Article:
• What board house are you planning to use? I’ve had pretty good luck with OSH Park. They’re also really cheap, so you won’t waste a bunch of money if you mess up. If you have a way to upload the files (something like github), I can take a quick look.

      • I do use OSH Park and I love them and you are right they are cheap. I will get one pushed up to github and let you know. Thanks for the help. May be you guys a SparkFun can use it to build and sell it..

  • I have two questions about this board. First, is the criss-cross pattern in the ground plane just to provide a sense of where the touch pad is actually located? And secondly, is the “PAD” label in the eagle schematic just there to show that the pad is technically connected to JP5? It looks like deleting this label has no effect on the .brd file. Thanks!

    • The criss-cross pattern was the recommended ground plane layout by the manufacturer. It cannot sense the precise location (the button can only give you a simple pushed or not-pushed state).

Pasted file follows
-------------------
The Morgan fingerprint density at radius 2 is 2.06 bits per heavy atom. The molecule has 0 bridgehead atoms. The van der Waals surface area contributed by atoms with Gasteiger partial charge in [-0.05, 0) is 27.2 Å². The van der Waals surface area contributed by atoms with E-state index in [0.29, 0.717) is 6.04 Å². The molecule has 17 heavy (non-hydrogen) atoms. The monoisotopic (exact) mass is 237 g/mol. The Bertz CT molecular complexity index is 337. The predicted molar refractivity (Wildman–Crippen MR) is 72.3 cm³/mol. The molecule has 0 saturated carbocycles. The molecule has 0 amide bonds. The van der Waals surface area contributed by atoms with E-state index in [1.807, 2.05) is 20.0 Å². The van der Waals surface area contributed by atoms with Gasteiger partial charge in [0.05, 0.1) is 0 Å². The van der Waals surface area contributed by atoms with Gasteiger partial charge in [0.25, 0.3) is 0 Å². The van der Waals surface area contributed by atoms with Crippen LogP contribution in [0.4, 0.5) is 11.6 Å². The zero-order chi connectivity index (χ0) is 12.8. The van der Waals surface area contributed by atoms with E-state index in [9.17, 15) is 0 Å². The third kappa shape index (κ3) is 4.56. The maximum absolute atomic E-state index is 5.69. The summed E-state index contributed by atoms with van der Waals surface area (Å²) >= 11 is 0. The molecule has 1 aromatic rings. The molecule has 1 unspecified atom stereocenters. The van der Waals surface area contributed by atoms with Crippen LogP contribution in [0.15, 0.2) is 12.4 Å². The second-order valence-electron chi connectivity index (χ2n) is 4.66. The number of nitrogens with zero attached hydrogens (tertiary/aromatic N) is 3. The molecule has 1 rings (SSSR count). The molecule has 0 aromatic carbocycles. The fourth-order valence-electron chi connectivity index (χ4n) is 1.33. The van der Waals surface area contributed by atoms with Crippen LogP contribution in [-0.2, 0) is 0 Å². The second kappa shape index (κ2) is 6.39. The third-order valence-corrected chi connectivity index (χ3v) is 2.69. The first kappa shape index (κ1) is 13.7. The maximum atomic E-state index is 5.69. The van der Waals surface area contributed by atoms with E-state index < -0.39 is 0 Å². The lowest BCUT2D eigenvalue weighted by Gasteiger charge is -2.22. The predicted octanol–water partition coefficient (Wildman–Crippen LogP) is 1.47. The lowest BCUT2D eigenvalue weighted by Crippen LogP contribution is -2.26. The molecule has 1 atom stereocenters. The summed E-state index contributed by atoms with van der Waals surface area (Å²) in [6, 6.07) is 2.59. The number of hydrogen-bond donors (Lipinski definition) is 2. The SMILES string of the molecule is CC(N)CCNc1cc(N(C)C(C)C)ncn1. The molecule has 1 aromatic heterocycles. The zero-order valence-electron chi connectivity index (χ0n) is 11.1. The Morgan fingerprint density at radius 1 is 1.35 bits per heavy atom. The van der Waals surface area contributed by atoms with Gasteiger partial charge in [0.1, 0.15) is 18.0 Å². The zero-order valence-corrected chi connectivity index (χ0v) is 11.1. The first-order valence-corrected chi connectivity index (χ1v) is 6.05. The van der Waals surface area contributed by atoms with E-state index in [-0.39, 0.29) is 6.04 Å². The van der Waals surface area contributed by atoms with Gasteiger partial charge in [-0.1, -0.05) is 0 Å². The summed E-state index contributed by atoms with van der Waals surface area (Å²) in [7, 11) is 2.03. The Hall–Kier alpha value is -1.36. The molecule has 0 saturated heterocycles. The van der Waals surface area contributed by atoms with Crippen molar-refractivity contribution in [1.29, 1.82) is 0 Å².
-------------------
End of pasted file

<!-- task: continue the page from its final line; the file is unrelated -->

You are correct about the PAD label. It is there to show users that they can connect a wire to either JP5 or the through hole and break out their own touch pad if they want. Deleting the label should have no effect on the board functionality.

  • Greetings. I am just getting back into the electronics game after a few years off. So I am a bit rusty. I have a general i/o button board for a BrightSign audio player. Can I just connect these to the terminals and have them function or do I need to do something extra? Link below to my existing button board.

    http://www.hms-electronics.com/BrightSign/HMS_RS232_8x8.htm

    • It looks like these are the opposite of what you’re looking for. From what I can tell, the BrightSign board that you linked has active low inputs (according to the site: activate buttons by “connect(ing) any input to 0V”). These cap sense boards are active high, which means that pushing the button causes the line to go high. You could get it to work, but you would need to connect it through a NOT gate